Sanctuary Doors

We stopped attending worship in March.
Palm Sunday, Holy Week and Easter happened at home and online.
We watched live-streamed labyrinth walks and posted #stayhome selfies, grateful to gather in this way.
The sanctuary doors remain closed,
Save for a dedicated crew who virtually serve the body of Christ.

“A little while, and you will no longer see me…”

We had heard reports of the virus for weeks.
It didn’t seem real.
Then we learned about social distancing and non-essential businesses.
Then it forced our doors closed.
When would we see each other again, take communion, sip coffee in the fellowship hall?

“…and again a little while, and you will see me.”

Like a thief in the night, holiness transformed our loneliness.
Encouraging chalk messages appeared on sidewalks:
“Stay safe!” “Love is stronger than fear!” “He is risen!”
Pink, green, yellow and blue letters bearing good news greeted us in the morning.
Daylight hours lengthened.

Parents and their kids drove through a neighborhood,
Pausing and honking their horns in front of a house where a four-year-old celebrated his birthday
Behind closed doors.
Neighbors anonymously left groceries on doorsteps.
Strangers in masks cried for each other over job losses,
Trying to make sense of it all.

In a little while, we saw Him —
In each other, in creation, in ourselves.
We still mourn our losses,
But the sanctuary doors are flung wide open today,
In the broken heart of the body.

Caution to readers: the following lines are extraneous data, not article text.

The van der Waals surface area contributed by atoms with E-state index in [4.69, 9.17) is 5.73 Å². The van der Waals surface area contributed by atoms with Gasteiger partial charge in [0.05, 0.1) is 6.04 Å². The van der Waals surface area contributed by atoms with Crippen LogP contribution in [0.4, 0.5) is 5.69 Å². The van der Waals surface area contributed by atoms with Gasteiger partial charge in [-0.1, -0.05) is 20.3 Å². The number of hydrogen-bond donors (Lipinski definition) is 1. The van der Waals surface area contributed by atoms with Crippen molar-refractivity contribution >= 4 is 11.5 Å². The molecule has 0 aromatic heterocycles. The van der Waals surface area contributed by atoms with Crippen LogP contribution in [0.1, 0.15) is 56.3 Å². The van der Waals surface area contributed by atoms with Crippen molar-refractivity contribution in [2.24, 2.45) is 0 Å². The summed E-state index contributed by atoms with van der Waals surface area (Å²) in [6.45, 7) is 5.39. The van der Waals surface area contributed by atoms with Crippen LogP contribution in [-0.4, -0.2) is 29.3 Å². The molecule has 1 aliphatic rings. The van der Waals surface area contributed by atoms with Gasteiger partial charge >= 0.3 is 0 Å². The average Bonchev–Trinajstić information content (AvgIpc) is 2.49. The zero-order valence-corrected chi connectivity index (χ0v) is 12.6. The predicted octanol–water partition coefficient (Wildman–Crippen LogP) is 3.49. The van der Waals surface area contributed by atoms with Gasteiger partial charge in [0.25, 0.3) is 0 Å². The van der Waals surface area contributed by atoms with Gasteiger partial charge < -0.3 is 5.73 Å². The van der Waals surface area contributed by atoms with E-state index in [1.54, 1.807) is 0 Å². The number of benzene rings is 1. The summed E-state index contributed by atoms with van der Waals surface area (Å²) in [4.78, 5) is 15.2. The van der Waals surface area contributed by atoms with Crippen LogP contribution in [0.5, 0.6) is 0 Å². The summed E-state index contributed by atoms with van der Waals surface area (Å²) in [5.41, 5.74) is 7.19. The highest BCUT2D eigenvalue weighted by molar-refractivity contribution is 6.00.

You Send, I See

You send the September breeze
When my heart aches at seeing summer end.
The breeze ripples through the maple boughs,
Still bendable in the early fall heat,
So that I hear the trees whisper
Of beginnings in the endings.
Of going underground to work the magic of growth.
You send what You know I will see.

Years ago, that Arizona noon hour,
You sent a white dove for me to see
As I wandered, crushed, defeated,
On the crowded sidewalk in that mountain town.
Your dove strolled ahead of me,
With her feathered head bobbing,
Past the best burger joint in town,
Flipping through discarded potato chips
And dodging hurried footsteps
Of people on their lunch breaks.

I was grateful that You sent
That impossibly white dove
On that impossibly discouraging day,
To remind me of Your provision.
Of course it was You,
Holy Spirit,
Helper,

Or maybe the dove was a daily visitor on that street,
And You simply shifted my gaze
Toward her bobbing head,
As she nibbled on crumbs, blissfully unaware
That we see You in her.

When We Had First Begun

I wondered if I’d pass this way again.
Stained glass shimmers in the morning sun;
Worship service ends at half past ten.

“I miss them,” was my thinking now and then;
My soul’s rest in God had just begun.
I wondered if I’d pass this way again.

Bible studies met an idle pen
And contemplation formed a church of one.
Worship service ends at half past ten.

This morning, though, I remembered when
They welcomed me in late October’s sun.
I wondered if I’d pass this way again.

Emerging from the womb of my den,
I join old friends to praise the risen Son.
Worship service ends at half past ten.

Voices soar in praise and sweetly blend,
Recalling days “when we had first begun.”
Grateful that I’ve passed this way again;
Worship need not end at half past ten.